Runaway eaters are people who otherwise appear to be normal and in control of their lives, yet who have unhealthy relationships with food or their bodies that could interfere with personal relationships, threaten their quality of life, and set them up for future health problems.

By using food to run away from our problems, we find that our eating habits run away with us.

Go on any Xanga blogring or Facebook group devoted to people with eating disorders. You’ll see that they’re populated with young women and teenage girls as young as eleven. You don’t see a whole lot of people older than 30. We’ve heard of the Princess Diana’s bulimic tendencies, and all the young actresses who starve themselves.

However, the people over 30 with this problem are growing. They consist of women in their 30s, 40s, 50s, and even older! There’s a dramatic increase in women seeking out treatment. It could be because of the growing availability of such programs, and the decrease in the shame of having an eating disorder. Hard statistics are hard to get, because most women don’t seek help until their troubles become unbearable.

diet pills

diet pills

A full-blown eating disorder develops gradually. It doesn’t suddenly appear. Eating disorders range from mild to severe. Most women have a mild form of disordered eating.

Many with eating problems had eating disorders that they never shed when they were young. According to a review, half of those with anorexia and at least one third of those with bulimia carry their problems into early and middle adulthood. However, many women are developing an eating disorder for the first time in their lives. Why?

Maybe it’s because today’s typical midlife woman is more concerned about her appearance. She works outside to home, and worries about being passed over by younger people for jobs, power, attention, and raises. She dislikes being seen as an old grandmother, and may have a fear of aging. Due to changes caused by menopause, her waistline may increase. She’s more likely to seek help for depression.

The most important factor, though, is the stressful life that she leads.

Next up: the many stressful situations a midlife woman faces.

Waiting to be Filled

I started a book, but never finished it because I felt that it was too heavy. And it made me depressed for a while because it didn’t talk at length about the solution to the problem but rather focused on the problem itself. Which isn’t a bad thing, but it just didn’t suit me. I recommend this book to anyone struggling with an eating disorder. I really think it’s a good book. Just heavy and packed with information.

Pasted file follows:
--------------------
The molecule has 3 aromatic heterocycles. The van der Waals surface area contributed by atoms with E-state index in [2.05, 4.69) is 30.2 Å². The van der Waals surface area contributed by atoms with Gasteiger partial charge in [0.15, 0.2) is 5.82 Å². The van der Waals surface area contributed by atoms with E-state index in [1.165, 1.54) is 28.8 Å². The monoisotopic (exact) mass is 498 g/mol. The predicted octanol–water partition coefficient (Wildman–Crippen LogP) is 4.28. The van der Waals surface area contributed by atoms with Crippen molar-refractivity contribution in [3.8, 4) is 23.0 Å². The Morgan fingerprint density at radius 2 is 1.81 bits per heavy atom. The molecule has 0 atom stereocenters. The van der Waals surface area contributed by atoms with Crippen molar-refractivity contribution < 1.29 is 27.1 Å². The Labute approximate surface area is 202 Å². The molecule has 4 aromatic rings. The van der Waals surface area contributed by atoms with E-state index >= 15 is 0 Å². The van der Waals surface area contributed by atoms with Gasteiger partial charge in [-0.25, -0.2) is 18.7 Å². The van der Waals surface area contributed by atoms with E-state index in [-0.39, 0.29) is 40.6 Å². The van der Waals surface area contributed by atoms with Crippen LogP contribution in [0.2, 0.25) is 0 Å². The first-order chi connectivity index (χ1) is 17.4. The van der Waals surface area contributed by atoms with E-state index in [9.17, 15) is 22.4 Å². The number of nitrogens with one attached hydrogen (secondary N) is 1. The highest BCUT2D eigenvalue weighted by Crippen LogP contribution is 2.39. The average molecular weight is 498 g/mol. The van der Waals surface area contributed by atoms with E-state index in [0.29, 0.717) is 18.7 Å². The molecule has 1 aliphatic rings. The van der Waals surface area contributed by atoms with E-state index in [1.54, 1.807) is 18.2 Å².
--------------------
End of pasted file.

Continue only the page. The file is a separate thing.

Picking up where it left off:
400000000000000052548_s4Also, I’m not feminist. That’s another thing.

Here’s what I wrote. This is just from reading the introduction.

The book is titled Perfect Girls, Starving Daughters: the frightening new normalcy of hating your body by Courtney E. Martin. You can check out the writer’s website at www.courtneyemartin.com. This book was published fairly recently, in 2007.

Martin writes in the introduction that eating disorders affect more than 7 million American girls and women, 70 million people worldwide. Over half of the females between ages 18-25 surveyed would rather be mean or stupid. Anything but fat. A survey of parents found that 1/10th of them would abort their child if they found that he or she had the genetic tendency to be fat. (Thanks, Mom and Dad. They were your genes to start with.)

She states that we live in a time when getting an eating disorder, or at least being obsessed over weight, is thought of as a rite of passage. The writer talks about her many friends who bought into this kind of thinking. They sound like my friends. Many women use what they put into their bodies or/and the amount of exercising they do to define their worth.

It is not our kindness, or courage that we count at the end of the day, it is our calorie intake.

310967011_2dcab45a8bI, too, know people with really screwed up ideas about health and fitness. There are the girls who believe that any food is bad and that they have to exercise to get the Tic Tac or chip out of their system. There are my friends who daily post stats on how much they eat per day. Their limit is 210 calories. Not per snack. Not per meal. For the whole freaking day, they restrict themselves to 210 calories. What goes in those 210 calories? An apple.  A 60-calorie lollipop. That’s it. It’s not about eating healthy, it’s about eating less. Then there’s the miserable girl who eats food – lots – when she’s depressed, and then purges it later.